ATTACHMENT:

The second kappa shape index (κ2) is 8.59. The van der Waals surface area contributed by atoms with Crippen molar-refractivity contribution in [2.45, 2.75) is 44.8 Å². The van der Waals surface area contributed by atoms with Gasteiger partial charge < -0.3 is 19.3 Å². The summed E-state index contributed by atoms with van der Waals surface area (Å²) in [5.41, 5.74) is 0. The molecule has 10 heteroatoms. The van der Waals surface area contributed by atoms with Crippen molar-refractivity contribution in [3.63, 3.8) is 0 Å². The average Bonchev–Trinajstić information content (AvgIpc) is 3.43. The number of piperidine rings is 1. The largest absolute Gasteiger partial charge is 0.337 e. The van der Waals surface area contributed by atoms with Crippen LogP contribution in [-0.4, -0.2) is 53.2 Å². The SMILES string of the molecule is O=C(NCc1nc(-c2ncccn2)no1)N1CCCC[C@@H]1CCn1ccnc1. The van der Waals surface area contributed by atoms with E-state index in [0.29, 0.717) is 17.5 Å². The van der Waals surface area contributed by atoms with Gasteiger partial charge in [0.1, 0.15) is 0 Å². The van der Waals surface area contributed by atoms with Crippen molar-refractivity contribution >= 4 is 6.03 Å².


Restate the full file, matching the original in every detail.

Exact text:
The second kappa shape index (κ2) is 8.59. The van der Waals surface area contributed by atoms with Crippen molar-refractivity contribution in [2.45, 2.75) is 44.8 Å². The van der Waals surface area contributed by atoms with Gasteiger partial charge < -0.3 is 19.3 Å². The summed E-state index contributed by atoms with van der Waals surface area (Å²) in [5.41, 5.74) is 0. The molecule has 10 heteroatoms. The van der Waals surface area contributed by atoms with Crippen molar-refractivity contribution in [3.63, 3.8) is 0 Å². The average Bonchev–Trinajstić information content (AvgIpc) is 3.43. The number of piperidine rings is 1. The largest absolute Gasteiger partial charge is 0.337 e. The van der Waals surface area contributed by atoms with Crippen LogP contribution in [-0.4, -0.2) is 53.2 Å². The SMILES string of the molecule is O=C(NCc1nc(-c2ncccn2)no1)N1CCCC[C@@H]1CCn1ccnc1. The van der Waals surface area contributed by atoms with E-state index in [0.29, 0.717) is 17.5 Å². The van der Waals surface area contributed by atoms with Gasteiger partial charge in [0.1, 0.15) is 0 Å². The van der Waals surface area contributed by atoms with Crippen molar-refractivity contribution >= 4 is 6.03 Å².